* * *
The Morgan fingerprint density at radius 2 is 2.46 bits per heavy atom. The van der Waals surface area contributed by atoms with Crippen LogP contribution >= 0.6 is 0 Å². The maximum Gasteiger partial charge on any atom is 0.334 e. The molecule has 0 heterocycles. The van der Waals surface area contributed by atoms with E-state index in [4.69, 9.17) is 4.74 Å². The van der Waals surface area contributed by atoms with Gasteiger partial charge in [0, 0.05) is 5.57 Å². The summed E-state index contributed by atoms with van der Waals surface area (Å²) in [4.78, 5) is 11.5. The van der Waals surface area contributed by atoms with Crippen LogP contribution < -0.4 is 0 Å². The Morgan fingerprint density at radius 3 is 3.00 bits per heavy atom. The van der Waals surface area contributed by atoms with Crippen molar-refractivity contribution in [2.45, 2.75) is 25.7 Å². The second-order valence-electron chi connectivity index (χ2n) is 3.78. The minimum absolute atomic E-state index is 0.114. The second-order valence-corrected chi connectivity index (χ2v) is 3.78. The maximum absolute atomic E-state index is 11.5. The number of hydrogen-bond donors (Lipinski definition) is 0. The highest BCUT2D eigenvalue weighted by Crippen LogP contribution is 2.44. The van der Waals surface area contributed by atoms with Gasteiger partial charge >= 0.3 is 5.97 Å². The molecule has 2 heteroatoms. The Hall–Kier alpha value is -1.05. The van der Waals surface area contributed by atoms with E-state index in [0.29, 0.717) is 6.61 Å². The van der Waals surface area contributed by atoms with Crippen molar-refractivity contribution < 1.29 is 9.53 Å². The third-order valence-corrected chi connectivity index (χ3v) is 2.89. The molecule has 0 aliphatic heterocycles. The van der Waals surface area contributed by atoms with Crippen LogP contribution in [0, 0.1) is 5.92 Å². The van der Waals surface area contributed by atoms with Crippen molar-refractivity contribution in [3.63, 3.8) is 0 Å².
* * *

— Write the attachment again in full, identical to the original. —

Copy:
The Morgan fingerprint density at radius 2 is 2.46 bits per heavy atom. The van der Waals surface area contributed by atoms with Crippen LogP contribution >= 0.6 is 0 Å². The maximum Gasteiger partial charge on any atom is 0.334 e. The molecule has 0 heterocycles. The van der Waals surface area contributed by atoms with E-state index in [4.69, 9.17) is 4.74 Å². The van der Waals surface area contributed by atoms with Gasteiger partial charge in [0, 0.05) is 5.57 Å². The summed E-state index contributed by atoms with van der Waals surface area (Å²) in [4.78, 5) is 11.5. The van der Waals surface area contributed by atoms with Crippen LogP contribution < -0.4 is 0 Å². The Morgan fingerprint density at radius 3 is 3.00 bits per heavy atom. The van der Waals surface area contributed by atoms with Crippen molar-refractivity contribution in [2.45, 2.75) is 25.7 Å². The second-order valence-electron chi connectivity index (χ2n) is 3.78. The minimum absolute atomic E-state index is 0.114. The second-order valence-corrected chi connectivity index (χ2v) is 3.78. The maximum absolute atomic E-state index is 11.5. The number of hydrogen-bond donors (Lipinski definition) is 0. The highest BCUT2D eigenvalue weighted by Crippen LogP contribution is 2.44. The van der Waals surface area contributed by atoms with Gasteiger partial charge >= 0.3 is 5.97 Å². The molecule has 2 heteroatoms. The Hall–Kier alpha value is -1.05. The van der Waals surface area contributed by atoms with E-state index in [0.29, 0.717) is 6.61 Å². The van der Waals surface area contributed by atoms with Crippen molar-refractivity contribution < 1.29 is 9.53 Å². The third-order valence-corrected chi connectivity index (χ3v) is 2.89. The molecule has 0 aliphatic heterocycles. The van der Waals surface area contributed by atoms with Crippen LogP contribution in [0, 0.1) is 5.92 Å². The van der Waals surface area contributed by atoms with Crippen molar-refractivity contribution in [3.63, 3.8) is 0 Å².